Aaron's Reviews > The Timetables of History: A Horizontal Linkage of People and Events

The Timetables of History by Bernard Grun
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's review
Jan 23, 09

bookshelves: general, reference, history, social-studies
Read in June, 2002

A novel and interesting approach to teaching history. This book, as the title says, provides a timetable where you can look up what the human race was doing at various times and places throughout history. Each year or era is cross indexed with a sphere of human activity, such as arts, politics, science, etc. The book is oversize and runs a whopping 676 pages, and even then the entries are necessarily short in order to cover the whole of human history.

The book's strength is apparent at first glance. It is very accessible and allows even the most casual reader a good opportunity to flip open to any page and get a sense of the major events and concerns of a given time. What were the scientific or philosophical issues during the time when Charlemagne was on his conquests? It's convenient and fun. Grade school and high school classrooms and libraries would do well to have a copy of this book on hand.

I recommend the book, but I must give a few cautions. You will find, of course, the same problems and biases that affect every other history book written. The only context provided for interpreting events (besides the reader's prior familiarity) is other, equally brief, entries; this leads any given entry open to misinterpretation. Furthermore, there are always inherent biases in selecting or describing meaningful events. For example, in the 6th and 5th century BC there is a summation of Learning and Philosophy along the lines of "Humankind reaches a pinnacle of wisdom," or so; this is in reference to Socrates and the Pre-Socratic Greek philosophers, Confucius, Lao Tzu, Buddha, Old Testament Jewish scholars, and various other unrelated but approximately concurrent notable philosophical people and groups. It's an interesting idea (and the editors were not the first to propose it), but it's a proposition and not a historical "fact." The entire book is subject to the same kind of simplification and "fudging" of information, and experts would almost certainly take issue with much or all of the material. Of course, you can decide for yourself what is fair and what's hair splitting.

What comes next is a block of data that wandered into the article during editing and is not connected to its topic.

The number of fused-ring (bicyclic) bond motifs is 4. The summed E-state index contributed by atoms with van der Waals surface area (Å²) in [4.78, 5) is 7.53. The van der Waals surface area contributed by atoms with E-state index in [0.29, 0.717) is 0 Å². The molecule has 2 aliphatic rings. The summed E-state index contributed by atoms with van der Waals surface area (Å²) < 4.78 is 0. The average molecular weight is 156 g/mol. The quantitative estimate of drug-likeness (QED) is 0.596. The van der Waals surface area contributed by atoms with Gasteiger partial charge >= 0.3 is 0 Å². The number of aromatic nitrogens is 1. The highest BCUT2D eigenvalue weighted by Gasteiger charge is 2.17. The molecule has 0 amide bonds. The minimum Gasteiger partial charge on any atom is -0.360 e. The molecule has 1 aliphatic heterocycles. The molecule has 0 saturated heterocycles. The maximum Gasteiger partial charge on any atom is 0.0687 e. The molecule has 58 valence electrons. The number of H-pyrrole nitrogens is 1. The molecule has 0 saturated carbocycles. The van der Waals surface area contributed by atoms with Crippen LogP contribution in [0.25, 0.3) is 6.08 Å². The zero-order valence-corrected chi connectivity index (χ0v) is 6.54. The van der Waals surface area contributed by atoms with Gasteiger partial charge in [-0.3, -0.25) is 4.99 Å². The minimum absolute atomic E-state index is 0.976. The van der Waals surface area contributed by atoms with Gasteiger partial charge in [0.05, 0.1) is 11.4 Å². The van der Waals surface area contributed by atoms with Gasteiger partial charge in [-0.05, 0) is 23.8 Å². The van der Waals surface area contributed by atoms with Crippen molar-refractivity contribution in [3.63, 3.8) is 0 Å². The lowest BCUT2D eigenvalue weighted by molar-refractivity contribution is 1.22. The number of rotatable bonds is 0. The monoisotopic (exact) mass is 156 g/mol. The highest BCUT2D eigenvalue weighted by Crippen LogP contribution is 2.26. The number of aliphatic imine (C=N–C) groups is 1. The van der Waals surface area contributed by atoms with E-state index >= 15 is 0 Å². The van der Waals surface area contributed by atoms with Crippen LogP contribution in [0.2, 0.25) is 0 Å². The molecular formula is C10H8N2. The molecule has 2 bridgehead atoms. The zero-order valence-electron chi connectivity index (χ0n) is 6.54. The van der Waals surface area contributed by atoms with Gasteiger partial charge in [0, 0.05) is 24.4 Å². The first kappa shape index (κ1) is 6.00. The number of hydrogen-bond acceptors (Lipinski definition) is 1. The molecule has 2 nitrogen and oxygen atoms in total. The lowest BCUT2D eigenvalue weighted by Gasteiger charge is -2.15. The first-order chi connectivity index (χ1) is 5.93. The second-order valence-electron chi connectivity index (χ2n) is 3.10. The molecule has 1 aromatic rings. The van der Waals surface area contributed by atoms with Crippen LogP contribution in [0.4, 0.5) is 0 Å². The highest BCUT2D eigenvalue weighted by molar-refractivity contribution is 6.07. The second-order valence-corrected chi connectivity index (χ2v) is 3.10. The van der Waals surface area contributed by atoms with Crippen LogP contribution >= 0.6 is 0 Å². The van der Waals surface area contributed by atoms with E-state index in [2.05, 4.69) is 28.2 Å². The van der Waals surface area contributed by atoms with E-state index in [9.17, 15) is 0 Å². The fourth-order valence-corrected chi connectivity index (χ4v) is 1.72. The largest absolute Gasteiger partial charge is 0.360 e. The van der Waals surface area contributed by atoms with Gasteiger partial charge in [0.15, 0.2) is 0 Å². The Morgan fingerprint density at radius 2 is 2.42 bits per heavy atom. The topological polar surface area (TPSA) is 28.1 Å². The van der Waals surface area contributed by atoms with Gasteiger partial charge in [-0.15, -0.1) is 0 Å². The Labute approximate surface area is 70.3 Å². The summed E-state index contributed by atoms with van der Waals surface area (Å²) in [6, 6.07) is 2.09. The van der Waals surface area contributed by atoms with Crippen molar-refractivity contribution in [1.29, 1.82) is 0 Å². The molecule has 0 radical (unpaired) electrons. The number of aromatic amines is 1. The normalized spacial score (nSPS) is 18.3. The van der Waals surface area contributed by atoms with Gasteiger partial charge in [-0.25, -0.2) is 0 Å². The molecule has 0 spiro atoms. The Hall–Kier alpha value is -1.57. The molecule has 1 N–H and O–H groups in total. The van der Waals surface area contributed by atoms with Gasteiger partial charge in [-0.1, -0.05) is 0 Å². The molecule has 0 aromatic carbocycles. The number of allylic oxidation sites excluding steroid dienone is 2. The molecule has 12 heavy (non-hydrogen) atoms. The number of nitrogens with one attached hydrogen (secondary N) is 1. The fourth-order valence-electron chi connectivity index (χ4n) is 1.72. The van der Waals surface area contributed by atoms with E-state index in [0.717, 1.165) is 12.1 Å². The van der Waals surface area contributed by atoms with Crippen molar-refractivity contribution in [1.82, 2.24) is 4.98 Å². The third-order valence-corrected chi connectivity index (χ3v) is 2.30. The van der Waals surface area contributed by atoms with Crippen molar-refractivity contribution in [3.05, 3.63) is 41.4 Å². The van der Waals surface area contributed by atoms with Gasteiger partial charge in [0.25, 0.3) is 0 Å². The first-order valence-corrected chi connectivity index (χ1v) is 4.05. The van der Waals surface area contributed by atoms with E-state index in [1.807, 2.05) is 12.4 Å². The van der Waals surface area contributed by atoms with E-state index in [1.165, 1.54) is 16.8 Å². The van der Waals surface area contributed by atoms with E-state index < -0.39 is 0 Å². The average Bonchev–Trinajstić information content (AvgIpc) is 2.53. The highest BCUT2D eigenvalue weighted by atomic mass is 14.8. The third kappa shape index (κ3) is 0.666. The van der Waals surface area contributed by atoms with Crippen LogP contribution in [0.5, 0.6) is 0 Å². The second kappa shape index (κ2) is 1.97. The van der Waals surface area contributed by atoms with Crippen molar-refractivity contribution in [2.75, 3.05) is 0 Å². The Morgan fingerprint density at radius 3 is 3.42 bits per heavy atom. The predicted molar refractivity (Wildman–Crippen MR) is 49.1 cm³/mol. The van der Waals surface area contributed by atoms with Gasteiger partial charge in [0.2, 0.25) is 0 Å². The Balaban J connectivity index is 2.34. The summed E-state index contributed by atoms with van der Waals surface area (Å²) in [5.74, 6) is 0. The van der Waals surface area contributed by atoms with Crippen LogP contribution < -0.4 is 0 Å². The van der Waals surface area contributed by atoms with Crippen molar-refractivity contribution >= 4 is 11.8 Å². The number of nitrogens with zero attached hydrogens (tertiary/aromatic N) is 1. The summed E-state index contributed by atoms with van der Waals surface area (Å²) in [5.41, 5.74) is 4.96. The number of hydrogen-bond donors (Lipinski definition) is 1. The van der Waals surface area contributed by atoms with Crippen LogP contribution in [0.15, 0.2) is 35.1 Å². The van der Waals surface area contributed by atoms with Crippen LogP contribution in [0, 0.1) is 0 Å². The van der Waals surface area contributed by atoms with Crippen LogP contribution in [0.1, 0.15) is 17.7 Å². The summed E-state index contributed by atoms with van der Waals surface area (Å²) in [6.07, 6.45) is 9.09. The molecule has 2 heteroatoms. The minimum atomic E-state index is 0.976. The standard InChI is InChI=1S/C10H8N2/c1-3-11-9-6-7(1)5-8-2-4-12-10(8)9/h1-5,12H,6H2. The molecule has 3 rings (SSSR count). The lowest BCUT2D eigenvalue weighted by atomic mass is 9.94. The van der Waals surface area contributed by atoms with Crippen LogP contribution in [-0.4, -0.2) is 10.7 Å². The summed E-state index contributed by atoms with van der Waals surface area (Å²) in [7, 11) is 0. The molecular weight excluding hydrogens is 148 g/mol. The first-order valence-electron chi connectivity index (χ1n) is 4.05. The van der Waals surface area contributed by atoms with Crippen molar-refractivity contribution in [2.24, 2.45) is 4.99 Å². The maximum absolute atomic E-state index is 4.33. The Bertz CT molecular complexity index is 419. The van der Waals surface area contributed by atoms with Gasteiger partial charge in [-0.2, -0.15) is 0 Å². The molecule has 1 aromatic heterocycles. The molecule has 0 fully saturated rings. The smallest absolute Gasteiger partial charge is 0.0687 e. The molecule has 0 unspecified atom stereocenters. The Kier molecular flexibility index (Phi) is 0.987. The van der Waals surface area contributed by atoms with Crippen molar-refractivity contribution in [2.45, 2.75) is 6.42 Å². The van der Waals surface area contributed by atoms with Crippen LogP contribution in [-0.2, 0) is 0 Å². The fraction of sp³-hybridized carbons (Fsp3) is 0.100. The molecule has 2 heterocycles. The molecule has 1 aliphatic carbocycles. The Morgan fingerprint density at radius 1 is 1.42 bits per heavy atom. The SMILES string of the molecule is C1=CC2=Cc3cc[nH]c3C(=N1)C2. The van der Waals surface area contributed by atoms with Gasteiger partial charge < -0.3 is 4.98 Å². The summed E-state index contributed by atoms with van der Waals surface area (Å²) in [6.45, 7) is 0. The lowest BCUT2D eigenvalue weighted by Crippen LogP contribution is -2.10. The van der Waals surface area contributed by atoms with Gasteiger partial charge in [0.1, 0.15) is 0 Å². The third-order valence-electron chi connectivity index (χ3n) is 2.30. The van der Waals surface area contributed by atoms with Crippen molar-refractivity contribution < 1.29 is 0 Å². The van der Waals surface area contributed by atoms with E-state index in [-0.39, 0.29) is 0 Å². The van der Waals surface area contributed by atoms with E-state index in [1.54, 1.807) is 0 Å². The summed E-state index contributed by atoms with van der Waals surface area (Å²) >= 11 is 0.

Finally, this approach necessarily has to partition time into single years or spans of years, providing a snapshot of what happened in that time frame. It is not well suited for capturing trends and events that span more than one given time frame. For example, it would have a hard time pinpointing origins of capitalism in practice or in ideas in a given year or decade, and any attempt to cover that topic would have to select a more or less arbitrary point for reference, or just to make mention in passing. That makes it hard to use as a reference for such abstract and nebulous ideas and concepts. In short, it provides a lot of information, but it can't cover everything and it's fairly limited as a reference tool for a serious scholar.

So given its flaws and limitations, I commend the editors for taking on this mammoth task and for organizing and writing it in such an accessible way. If you're interested in history, give it a look. It's worth checking out.

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